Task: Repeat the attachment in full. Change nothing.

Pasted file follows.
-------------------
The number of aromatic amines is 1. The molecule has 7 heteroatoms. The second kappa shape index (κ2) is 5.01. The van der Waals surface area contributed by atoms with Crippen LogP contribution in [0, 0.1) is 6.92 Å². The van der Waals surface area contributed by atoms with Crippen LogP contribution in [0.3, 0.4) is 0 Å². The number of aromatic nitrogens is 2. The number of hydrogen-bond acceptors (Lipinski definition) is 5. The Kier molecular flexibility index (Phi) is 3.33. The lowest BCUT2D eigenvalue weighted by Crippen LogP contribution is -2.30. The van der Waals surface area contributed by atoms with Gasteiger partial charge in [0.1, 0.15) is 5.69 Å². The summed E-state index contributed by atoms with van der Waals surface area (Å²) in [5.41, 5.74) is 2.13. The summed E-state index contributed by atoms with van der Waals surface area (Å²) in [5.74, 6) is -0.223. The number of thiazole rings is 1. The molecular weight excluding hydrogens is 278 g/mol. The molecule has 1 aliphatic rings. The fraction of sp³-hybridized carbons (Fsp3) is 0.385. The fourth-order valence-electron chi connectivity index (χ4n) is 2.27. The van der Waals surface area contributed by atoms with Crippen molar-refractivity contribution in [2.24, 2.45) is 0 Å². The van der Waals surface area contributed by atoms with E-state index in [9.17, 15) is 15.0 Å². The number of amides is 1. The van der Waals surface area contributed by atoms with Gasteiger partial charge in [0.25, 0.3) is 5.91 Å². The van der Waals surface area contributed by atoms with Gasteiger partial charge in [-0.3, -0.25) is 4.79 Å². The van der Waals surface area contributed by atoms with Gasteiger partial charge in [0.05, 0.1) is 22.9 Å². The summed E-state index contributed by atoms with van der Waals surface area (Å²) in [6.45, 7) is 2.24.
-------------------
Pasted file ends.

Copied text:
The number of aromatic amines is 1. The molecule has 7 heteroatoms. The second kappa shape index (κ2) is 5.01. The van der Waals surface area contributed by atoms with Crippen LogP contribution in [0, 0.1) is 6.92 Å². The van der Waals surface area contributed by atoms with Crippen LogP contribution in [0.3, 0.4) is 0 Å². The number of aromatic nitrogens is 2. The number of hydrogen-bond acceptors (Lipinski definition) is 5. The Kier molecular flexibility index (Phi) is 3.33. The lowest BCUT2D eigenvalue weighted by Crippen LogP contribution is -2.30. The van der Waals surface area contributed by atoms with Gasteiger partial charge in [0.1, 0.15) is 5.69 Å². The summed E-state index contributed by atoms with van der Waals surface area (Å²) in [5.41, 5.74) is 2.13. The summed E-state index contributed by atoms with van der Waals surface area (Å²) in [5.74, 6) is -0.223. The number of thiazole rings is 1. The molecular weight excluding hydrogens is 278 g/mol. The molecule has 1 aliphatic rings. The fraction of sp³-hybridized carbons (Fsp3) is 0.385. The fourth-order valence-electron chi connectivity index (χ4n) is 2.27. The van der Waals surface area contributed by atoms with Crippen molar-refractivity contribution in [2.24, 2.45) is 0 Å². The van der Waals surface area contributed by atoms with E-state index in [9.17, 15) is 15.0 Å². The number of amides is 1. The van der Waals surface area contributed by atoms with Gasteiger partial charge in [0.25, 0.3) is 5.91 Å². The van der Waals surface area contributed by atoms with Gasteiger partial charge in [-0.3, -0.25) is 4.79 Å². The van der Waals surface area contributed by atoms with Gasteiger partial charge in [0.05, 0.1) is 22.9 Å². The summed E-state index contributed by atoms with van der Waals surface area (Å²) in [6.45, 7) is 2.24.